I’ve watched 10 new to me horror movies and one horror tv show, and fortunately, most of them became favourites. If this genre gives you the creeps in a bad way, scroll down a little further for some nice, joyful tv shows that are back and killing it.[spacer height=”30px”]
First up, and as I’ve previously mentioned, was Angel Heart (1987), The Thing (1982), and Night of the Living Dead (1968). The first had a great style and atmosphere, the second was a prime example of entertaining 80s horror, and the third was one of the best zombie films I’ve ever seen. I loved the camera work and lead actor Duane Jones. A couple of nights ago I watched Dawn of the Dead (1978), from the same director, and it was equally good: adequately gory in great style, but also funny and smart. They will be in my top list of horror movies – which I’ll share on the 31st – for sure!
Having seen The Evil Dead (1981) for the first time two years ago, I got to see its sequel, Evil Dead II (1987), and recent reboot, Evil Dead (2013). The latter is my pick for our next podcast episode on good horror remakes, which we’re recording today. I’m now a bonafide Evil Dead fan. I absolutely love Raimi’s shaky camera style, how campy the second film is, and how scary the new reboot can get.[spacer height=”20px”]
— Henry Frankenstein, in Frankenstein (1931)
Then I moved on to j-horror, which I typically enjoy. I tackled Dark Water (2002) from acclaimed director Hideo Nakata, but was slightly disappointed. I was under the impression this would be scary, but instead it was more of a drama where nothing scary really happens until THAT elevator scene. For those minutes alone I think it was worth watching the entire movie, though – Japan really does creepy kids like nobody else. I’m good with drama in horror, after all, A Tale of Two Sisters (2003) is one of my favourites ever, but Dark Water was just a bit too bland for me.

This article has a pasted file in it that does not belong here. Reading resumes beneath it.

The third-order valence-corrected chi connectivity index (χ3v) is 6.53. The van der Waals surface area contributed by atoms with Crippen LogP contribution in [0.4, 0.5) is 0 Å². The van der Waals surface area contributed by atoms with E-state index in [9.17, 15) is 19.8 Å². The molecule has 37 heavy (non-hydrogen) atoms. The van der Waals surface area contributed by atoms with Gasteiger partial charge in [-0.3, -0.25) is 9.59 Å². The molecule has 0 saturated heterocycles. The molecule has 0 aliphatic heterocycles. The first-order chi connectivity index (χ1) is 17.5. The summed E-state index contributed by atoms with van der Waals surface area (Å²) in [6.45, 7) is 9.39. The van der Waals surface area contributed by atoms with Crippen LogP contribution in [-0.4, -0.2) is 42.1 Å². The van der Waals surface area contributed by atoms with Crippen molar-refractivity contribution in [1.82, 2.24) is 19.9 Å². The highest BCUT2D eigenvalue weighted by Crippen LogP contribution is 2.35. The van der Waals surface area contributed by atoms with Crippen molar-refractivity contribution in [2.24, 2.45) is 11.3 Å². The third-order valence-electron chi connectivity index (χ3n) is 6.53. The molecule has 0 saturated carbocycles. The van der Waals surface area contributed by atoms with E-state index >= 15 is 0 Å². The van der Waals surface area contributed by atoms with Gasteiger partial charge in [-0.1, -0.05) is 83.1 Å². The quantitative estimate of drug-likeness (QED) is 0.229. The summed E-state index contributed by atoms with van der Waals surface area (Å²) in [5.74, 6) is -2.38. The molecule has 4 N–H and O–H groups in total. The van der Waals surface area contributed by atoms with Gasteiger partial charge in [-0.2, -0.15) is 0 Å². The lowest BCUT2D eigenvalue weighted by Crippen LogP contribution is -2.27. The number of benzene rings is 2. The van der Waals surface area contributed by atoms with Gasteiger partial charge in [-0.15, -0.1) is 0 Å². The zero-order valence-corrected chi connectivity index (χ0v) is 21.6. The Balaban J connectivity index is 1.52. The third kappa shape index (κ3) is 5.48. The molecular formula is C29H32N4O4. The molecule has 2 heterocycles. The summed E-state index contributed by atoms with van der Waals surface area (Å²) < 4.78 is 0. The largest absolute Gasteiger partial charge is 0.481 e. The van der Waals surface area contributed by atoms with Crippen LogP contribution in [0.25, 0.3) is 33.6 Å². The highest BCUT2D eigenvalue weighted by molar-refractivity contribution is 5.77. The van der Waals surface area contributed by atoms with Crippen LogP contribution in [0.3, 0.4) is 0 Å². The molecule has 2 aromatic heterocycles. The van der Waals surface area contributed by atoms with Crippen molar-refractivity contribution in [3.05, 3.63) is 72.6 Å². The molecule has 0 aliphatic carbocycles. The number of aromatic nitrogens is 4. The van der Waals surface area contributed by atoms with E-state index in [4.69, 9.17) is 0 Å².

Finally I went back to classic horror with a long overdue first time watch of Frankenstein (1931), which I thoroughly enjoyed. And on that note, this month’s Blind Spot will change from my original pick of Alphaville (1965) to Bride of Frankenstein (1938), because I can’t find a way to watch Godard’s film – short of buying it, which I don’t want to do. And lastly, I saw another new favourite: The Love Witch (2016).[spacer height=”10px”]
another #OctoberHorror watch this month was THE LOVE WITCH (2016), dir. Anna Biller 🧙🏻♀️ It's stunning, fun and incredibly clever – the more I think about it, the more I love it pic.twitter.com/ZFFRD5IaRD
— Sofia da Costa | Returning Videotapes (@rvtblog) 22 October 2018
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The one horror show I and everyone else binged last week was Netflix’s The Haunting of Hill House. I had only seen one previous adaptation of Shirley Jackson’s novel, which was the british classic from 1963, The Haunting. It was one of my findings from last year’s October Horror, but it is wildly different from this Netflix series. In fact the only thing they have in common really, is the house.
Anyway, the series is great – like actually scary and compelling, well above your average horror tv show. Without spoiling, the ending was a let down: it spins the whole thing to a tale of grief, with a strong, almost nonsensical whimsical streak that to me voided everything that preceded it. Plenty of people loved it though, and even if not, I’d still 100% recommend you check it out.
As for the return of fall tv series, currently I’m watching new episodes of Shameless, This is Us, and Crazy Ex-Girlfriend – all going strong. I’m also rewatching Outlander, getting ready for the premiere of its fourth season on Sunday, November 4th!